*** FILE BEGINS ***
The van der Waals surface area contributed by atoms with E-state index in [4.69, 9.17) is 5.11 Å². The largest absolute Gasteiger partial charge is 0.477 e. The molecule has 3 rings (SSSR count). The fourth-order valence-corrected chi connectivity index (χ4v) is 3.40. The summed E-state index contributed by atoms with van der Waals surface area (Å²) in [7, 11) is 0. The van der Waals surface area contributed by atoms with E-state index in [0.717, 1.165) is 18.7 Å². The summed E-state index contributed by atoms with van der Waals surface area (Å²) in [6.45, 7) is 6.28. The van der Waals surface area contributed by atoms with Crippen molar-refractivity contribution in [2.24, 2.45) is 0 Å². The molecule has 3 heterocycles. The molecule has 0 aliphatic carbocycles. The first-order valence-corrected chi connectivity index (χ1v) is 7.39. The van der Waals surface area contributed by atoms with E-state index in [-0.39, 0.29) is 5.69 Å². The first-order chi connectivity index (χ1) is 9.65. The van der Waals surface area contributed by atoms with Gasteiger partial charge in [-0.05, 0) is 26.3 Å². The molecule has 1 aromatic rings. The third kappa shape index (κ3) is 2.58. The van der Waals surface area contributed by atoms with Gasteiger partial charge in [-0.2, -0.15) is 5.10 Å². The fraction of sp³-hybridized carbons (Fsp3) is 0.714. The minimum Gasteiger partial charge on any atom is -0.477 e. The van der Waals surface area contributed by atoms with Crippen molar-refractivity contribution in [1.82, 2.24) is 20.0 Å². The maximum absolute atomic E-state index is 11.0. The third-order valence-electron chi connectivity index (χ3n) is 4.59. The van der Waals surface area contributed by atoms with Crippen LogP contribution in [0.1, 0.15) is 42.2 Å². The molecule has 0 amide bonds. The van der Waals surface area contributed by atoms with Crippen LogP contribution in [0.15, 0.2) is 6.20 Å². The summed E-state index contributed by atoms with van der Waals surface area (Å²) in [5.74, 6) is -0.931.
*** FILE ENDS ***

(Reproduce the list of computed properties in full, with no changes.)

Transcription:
The van der Waals surface area contributed by atoms with E-state index in [4.69, 9.17) is 5.11 Å². The largest absolute Gasteiger partial charge is 0.477 e. The molecule has 3 rings (SSSR count). The fourth-order valence-corrected chi connectivity index (χ4v) is 3.40. The summed E-state index contributed by atoms with van der Waals surface area (Å²) in [7, 11) is 0. The van der Waals surface area contributed by atoms with E-state index in [0.717, 1.165) is 18.7 Å². The summed E-state index contributed by atoms with van der Waals surface area (Å²) in [6.45, 7) is 6.28. The van der Waals surface area contributed by atoms with Crippen molar-refractivity contribution in [2.24, 2.45) is 0 Å². The molecule has 3 heterocycles. The molecule has 0 aliphatic carbocycles. The first-order valence-corrected chi connectivity index (χ1v) is 7.39. The van der Waals surface area contributed by atoms with E-state index in [-0.39, 0.29) is 5.69 Å². The first-order chi connectivity index (χ1) is 9.65. The van der Waals surface area contributed by atoms with Gasteiger partial charge in [-0.05, 0) is 26.3 Å². The molecule has 1 aromatic rings. The third kappa shape index (κ3) is 2.58. The van der Waals surface area contributed by atoms with Gasteiger partial charge in [-0.2, -0.15) is 5.10 Å². The fraction of sp³-hybridized carbons (Fsp3) is 0.714. The minimum Gasteiger partial charge on any atom is -0.477 e. The van der Waals surface area contributed by atoms with Crippen molar-refractivity contribution in [1.82, 2.24) is 20.0 Å². The maximum absolute atomic E-state index is 11.0. The third-order valence-electron chi connectivity index (χ3n) is 4.59. The van der Waals surface area contributed by atoms with Crippen LogP contribution in [0.1, 0.15) is 42.2 Å². The molecule has 0 amide bonds. The van der Waals surface area contributed by atoms with Crippen LogP contribution in [0.15, 0.2) is 6.20 Å². The summed E-state index contributed by atoms with van der Waals surface area (Å²) in [5.74, 6) is -0.931.